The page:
Stegodyphus mimosarum of the African savanna form communal nests consisting of few to several hundred individuals and co-operate in nest construction and maintenance, brood care and prey capture. We tested large and small individuals for differential responses to different prey risk types. To date, there has been no conclusive evidence of tasking in these or other social spiders. If tasking occurs, small spiders should approach and attempt to subdue less dangerous prey items such as flies more often than the more dangerous prey items such as bees. Hungry individuals were significantly more willing to venture out of the nest refuge and thus accept the costs associated with prey capture than were satiated spiders. Apparent depletion of poison in previous prey captures did not significantly affect an individual's response to a prey item. Spiders treated more dangerous prey (bees) more carefully than less dangerous prey (flies), but there was no difference in the response of large versus small spiders to prey. The two-way interaction between spider size and prey type was never statistically significant, indicating a lack of tasking in this species.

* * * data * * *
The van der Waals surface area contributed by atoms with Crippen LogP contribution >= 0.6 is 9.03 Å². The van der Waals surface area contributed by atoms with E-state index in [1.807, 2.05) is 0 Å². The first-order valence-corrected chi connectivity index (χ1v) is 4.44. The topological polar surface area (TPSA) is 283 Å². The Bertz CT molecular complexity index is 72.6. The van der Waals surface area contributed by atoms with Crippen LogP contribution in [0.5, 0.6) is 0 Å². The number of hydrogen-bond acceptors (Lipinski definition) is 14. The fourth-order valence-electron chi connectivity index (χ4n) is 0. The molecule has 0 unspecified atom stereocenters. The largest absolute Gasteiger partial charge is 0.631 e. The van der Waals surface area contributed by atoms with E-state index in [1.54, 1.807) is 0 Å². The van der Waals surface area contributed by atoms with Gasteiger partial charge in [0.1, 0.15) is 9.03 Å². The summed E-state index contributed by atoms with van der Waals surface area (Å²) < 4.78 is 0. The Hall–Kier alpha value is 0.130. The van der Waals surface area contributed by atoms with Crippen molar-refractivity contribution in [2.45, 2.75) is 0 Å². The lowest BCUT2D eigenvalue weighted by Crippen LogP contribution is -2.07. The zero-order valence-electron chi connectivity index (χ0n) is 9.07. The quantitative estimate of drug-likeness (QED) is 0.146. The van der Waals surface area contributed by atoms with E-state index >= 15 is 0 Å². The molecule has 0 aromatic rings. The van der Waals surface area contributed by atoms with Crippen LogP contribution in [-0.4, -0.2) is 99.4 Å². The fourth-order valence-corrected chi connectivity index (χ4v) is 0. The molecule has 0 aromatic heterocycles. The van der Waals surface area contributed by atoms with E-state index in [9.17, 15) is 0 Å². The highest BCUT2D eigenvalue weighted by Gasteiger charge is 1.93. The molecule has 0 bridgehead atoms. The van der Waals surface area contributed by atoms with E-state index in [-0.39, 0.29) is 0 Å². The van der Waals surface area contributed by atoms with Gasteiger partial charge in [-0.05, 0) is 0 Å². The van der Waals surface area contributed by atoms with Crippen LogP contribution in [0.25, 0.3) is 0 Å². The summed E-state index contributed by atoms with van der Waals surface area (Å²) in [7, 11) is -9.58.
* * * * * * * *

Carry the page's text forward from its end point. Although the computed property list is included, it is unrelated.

|Number of pages||8|
|Journal||Journal of Arachnology|
|State||Published - 1 Jan 2002|